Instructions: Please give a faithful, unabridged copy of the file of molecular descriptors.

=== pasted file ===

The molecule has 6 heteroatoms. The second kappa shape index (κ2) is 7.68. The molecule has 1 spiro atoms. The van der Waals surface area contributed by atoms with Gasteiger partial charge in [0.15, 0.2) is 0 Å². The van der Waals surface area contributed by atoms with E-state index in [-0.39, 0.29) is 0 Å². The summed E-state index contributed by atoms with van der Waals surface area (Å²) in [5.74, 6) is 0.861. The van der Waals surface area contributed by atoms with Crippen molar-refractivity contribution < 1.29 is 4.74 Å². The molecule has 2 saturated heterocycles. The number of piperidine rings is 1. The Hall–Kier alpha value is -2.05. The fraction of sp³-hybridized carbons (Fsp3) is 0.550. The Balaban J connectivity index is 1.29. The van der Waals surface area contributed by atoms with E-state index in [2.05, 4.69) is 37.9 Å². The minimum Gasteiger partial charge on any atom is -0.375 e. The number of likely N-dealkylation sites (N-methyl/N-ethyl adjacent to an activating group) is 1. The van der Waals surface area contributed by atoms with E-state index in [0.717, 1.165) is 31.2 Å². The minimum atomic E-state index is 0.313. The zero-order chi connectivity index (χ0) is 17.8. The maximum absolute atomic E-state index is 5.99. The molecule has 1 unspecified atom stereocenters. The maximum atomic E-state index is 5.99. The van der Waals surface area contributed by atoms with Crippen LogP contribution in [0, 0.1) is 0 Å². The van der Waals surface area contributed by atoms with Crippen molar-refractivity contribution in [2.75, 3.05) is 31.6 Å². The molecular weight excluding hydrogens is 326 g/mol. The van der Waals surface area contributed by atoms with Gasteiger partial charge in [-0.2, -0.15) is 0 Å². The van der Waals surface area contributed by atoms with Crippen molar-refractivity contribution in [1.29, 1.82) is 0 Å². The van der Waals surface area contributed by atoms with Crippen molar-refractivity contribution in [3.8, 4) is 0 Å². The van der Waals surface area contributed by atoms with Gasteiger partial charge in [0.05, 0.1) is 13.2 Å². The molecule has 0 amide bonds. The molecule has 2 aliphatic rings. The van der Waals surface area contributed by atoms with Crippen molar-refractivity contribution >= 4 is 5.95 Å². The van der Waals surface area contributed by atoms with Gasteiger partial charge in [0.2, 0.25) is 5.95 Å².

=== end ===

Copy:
The molecule has 6 heteroatoms. The second kappa shape index (κ2) is 7.68. The molecule has 1 spiro atoms. The van der Waals surface area contributed by atoms with Gasteiger partial charge in [0.15, 0.2) is 0 Å². The van der Waals surface area contributed by atoms with E-state index in [-0.39, 0.29) is 0 Å². The summed E-state index contributed by atoms with van der Waals surface area (Å²) in [5.74, 6) is 0.861. The van der Waals surface area contributed by atoms with Crippen molar-refractivity contribution < 1.29 is 4.74 Å². The molecule has 2 saturated heterocycles. The number of piperidine rings is 1. The Hall–Kier alpha value is -2.05. The fraction of sp³-hybridized carbons (Fsp3) is 0.550. The Balaban J connectivity index is 1.29. The van der Waals surface area contributed by atoms with E-state index in [2.05, 4.69) is 37.9 Å². The minimum Gasteiger partial charge on any atom is -0.375 e. The number of likely N-dealkylation sites (N-methyl/N-ethyl adjacent to an activating group) is 1. The van der Waals surface area contributed by atoms with E-state index in [0.717, 1.165) is 31.2 Å². The minimum atomic E-state index is 0.313. The zero-order chi connectivity index (χ0) is 17.8. The maximum absolute atomic E-state index is 5.99. The molecule has 1 unspecified atom stereocenters. The maximum atomic E-state index is 5.99. The van der Waals surface area contributed by atoms with Crippen LogP contribution in [0, 0.1) is 0 Å². The van der Waals surface area contributed by atoms with Crippen molar-refractivity contribution in [2.75, 3.05) is 31.6 Å². The molecular weight excluding hydrogens is 326 g/mol. The van der Waals surface area contributed by atoms with Gasteiger partial charge in [-0.2, -0.15) is 0 Å². The van der Waals surface area contributed by atoms with Crippen molar-refractivity contribution in [1.29, 1.82) is 0 Å². The van der Waals surface area contributed by atoms with Crippen molar-refractivity contribution in [3.8, 4) is 0 Å². The van der Waals surface area contributed by atoms with Gasteiger partial charge in [0.05, 0.1) is 13.2 Å². The molecule has 0 amide bonds. The molecule has 2 aliphatic rings. The van der Waals surface area contributed by atoms with Crippen molar-refractivity contribution >= 4 is 5.95 Å². The van der Waals surface area contributed by atoms with Gasteiger partial charge in [0.2, 0.25) is 5.95 Å².